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In grand affairs thy days are spent,
In waging weighty compliment,
With such as monarchs represent.
They, whom such vast fatigues attend,
Want some soft minutes to unbend,
To show the world that now and then
Great ministers are mortal men.
Then Rhenish rummers walk the round;
In bumpers every king is crown'd;
Besides three holy mitred Hectors,
And the whole college of Electors.
No health of potentate is sunk,
That pays to make his
These Dutch delights, I mention❜d last,
Suit not, I know, your English taste:
For wine to leave a whore or play
Was ne'er your Excellency's way.
Nor need this title give offence,
For here you were your
For gaming, writing, speaking, keeping,
His Excellence for all but sleeping.
Now if you tope in form, and treat,
'Tis the sour sauce to the sweet meat,
The fine you pay for being great.
Nay, here's a harder imposition,
Which is indeed the court's petition,
That setting worldly pomp aside,
Which poet has at font denied,
You would be pleas'd in humble way
To write a trifle call'd a Play.
This truly is a degradation
But would oblige the crown and nation
Next to your wise negotiation.
If you pretend, as well you may,
Your high degree, your friends will say,
The duke St. Aignon made a play.
If Gallic wit convince you scarce,
grace of Bucks has made a farce,
you, whose comic wit is terse all,
Can hardly fall below Rehearsal.
Then finish what you have began ;
But scribble faster if you can :
For yet no George, to our discerning,
Has writ without a ten years warning.
TO MR. SOUTHERNE, ON HIS COMEDY CALLED THE
SURE there's a fate in plays, and 'tis in vain
To write, while these malignant planets reign.
Some very foolish influence rules the pit,
Not always kind to sense, or just to wit;
* The success of this play was but indifferent; but so high was our author's opinion of its merit, that, on this very account, he bequeathed to this poet the writing of the last act of his Cleomenes; which, Southerne says, 'when it comes into the world, will appear so considerable a trust, that all the town will pardon me for defending this play, that preferred me to it.' D.
And whilst it lasts, let buffoonry succeed,
To make us laugh; for never was more need.
Farce, in itself, is of a nasty scent;
But the gain smells not of the excrement.
The Spanish nymph, a wit and beauty too,
With all her charms, bore but a single show: 10
But let a monster Muscovite appear,
He draws a crowded audience round the year.
May be thou hast not pleas'd the box and pit;
Yet those who blame thy tale applaud thy wit.:
So Terence plotted, but so Terence writ.
Like his thy thoughts are true, thy language clean;
E'en lewdness is made moral in thy scene.
The hearers may for want of Nokes repine;
But rest secure, the readers will be thine.
Nor was thy labour'd drama damn'd or hiss'd,
But with a kind civility dismiss'd;
With such good manners, as the Wife did use,
Who, not accepting, did but just refuse.
There was a glance at parting; such a look,
As bids thee not give o'er, for one rebuke.
But if thou wouldst be seen, as well as read,
Copy one living author, and one dead :
The standard of thy style let Etherege be;
For wit, the immortal spring of Wycherly;
Learn, after both, to draw some just design.
And the next age will learn to copy thine.
TO HENRY HIGDEN,* ESQ., ON HIS TRANSLATION OF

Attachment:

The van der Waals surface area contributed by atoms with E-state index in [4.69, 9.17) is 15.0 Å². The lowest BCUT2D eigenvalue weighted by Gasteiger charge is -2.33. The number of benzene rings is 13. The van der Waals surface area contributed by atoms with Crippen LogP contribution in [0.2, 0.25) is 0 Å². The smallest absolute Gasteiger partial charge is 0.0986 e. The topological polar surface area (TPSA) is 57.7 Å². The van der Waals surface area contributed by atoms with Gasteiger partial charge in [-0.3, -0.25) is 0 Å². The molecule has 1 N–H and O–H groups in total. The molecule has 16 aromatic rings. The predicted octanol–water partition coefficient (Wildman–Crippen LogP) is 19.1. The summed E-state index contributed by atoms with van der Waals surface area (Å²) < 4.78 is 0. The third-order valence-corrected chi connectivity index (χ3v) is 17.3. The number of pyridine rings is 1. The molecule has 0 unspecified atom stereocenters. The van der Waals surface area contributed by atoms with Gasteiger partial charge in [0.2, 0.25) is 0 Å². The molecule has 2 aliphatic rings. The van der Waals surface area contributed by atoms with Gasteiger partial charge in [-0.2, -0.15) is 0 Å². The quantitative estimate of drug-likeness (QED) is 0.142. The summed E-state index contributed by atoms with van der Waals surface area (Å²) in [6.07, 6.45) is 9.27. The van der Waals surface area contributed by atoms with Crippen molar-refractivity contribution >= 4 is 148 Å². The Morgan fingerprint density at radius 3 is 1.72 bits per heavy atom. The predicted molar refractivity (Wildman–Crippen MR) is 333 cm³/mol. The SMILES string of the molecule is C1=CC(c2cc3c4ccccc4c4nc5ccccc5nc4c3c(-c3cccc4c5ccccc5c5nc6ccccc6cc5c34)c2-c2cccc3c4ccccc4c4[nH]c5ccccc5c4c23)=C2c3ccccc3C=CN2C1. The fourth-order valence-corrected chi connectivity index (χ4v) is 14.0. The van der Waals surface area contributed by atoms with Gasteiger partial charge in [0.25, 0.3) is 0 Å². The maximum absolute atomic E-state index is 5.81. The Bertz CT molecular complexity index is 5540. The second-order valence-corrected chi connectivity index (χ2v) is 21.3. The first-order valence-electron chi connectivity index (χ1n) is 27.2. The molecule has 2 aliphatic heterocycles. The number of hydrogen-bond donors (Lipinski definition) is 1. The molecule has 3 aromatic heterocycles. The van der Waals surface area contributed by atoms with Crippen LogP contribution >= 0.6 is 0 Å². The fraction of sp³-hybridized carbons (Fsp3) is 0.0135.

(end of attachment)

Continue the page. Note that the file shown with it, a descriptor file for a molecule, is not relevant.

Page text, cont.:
THE TENTH SATIRE OF JUVENAL.
THE Grecian wits, who Satire first began,
Were pleasant Pasquins on the life of man ;
At mighty villains, who the state oppress'd,
They durst not rail, perhaps; they lash'd at least,
And turn'd them out of office with a jest.
No fool could peep abroad, but ready stand
The drolls to clap a bauble in his hand.
Wise legislators never yet could draw
A fop within the reach of common law;
For posture, dress, grimace and affectation,
Though foes to sense, are harmless to the nation.
Our last redress is dint of verse to try,
And satire is our court of Chancery.
way took Horace to reform an age,
* This gentleman brought a comedy on the stage in 1693, called the Wary Widow, or Sir Noisy Parrot, which was damned, and he complains hardly of the ill usage; for the Bear-Garden critics treated it with cat-calls. It is printed and dedicated to the courtly Earl of Dorset: Sir Charles Sedley wrote the prologue, and it was ushered into the world with several copies of verses. The audience were dismissed at the end of the third act, the author having contrived so much drinking of punch in the play, that the actors all got drunk, and were unable to finish it. See G. Jacob's Lives of the Poets.
Not bad enough to need an author's rage.
But yours, who liv'd in more degenerate times,
Was forc'd to fasten deep, and worry crimes.
Yet you, my friend, have temper'd him so well,
You make him smile in spite of all his zeal :
An art peculiar to yourself alone,
To join the virtues of two styles in one.
Oh! were your author's principle receiv'd, Half of the lab'ring world would be reliev❜d : For not to wish is not to be deceiv'd.
Revenge would into charity be chang'd,
Because it costs too dear to be reveng'd:
It costs our quiet and content of mind,
And when 'tis compass'd leaves a sting behind.
Suppose I had the better end o'th' staff,
Why should I help the ill natured world to laugh?
'Tis all alike to them, who get the day;
They love the spite and mischief of the fray.
No: I have cured myself of that disease;
Nor will I be provok'd, but when I please:
But let me half that cure to you restore;
You give the salve, I laid it to the sore.
Our kind relief against a rainy day,
Beyond a tavern, or a tedious play,
We take your book, and laugh our spleen away.
If all your tribe, too studious of debate,
Would cease false hopes and titles to create,
Led by the rare example you begun.
Clients would fail, and lawyers be undone.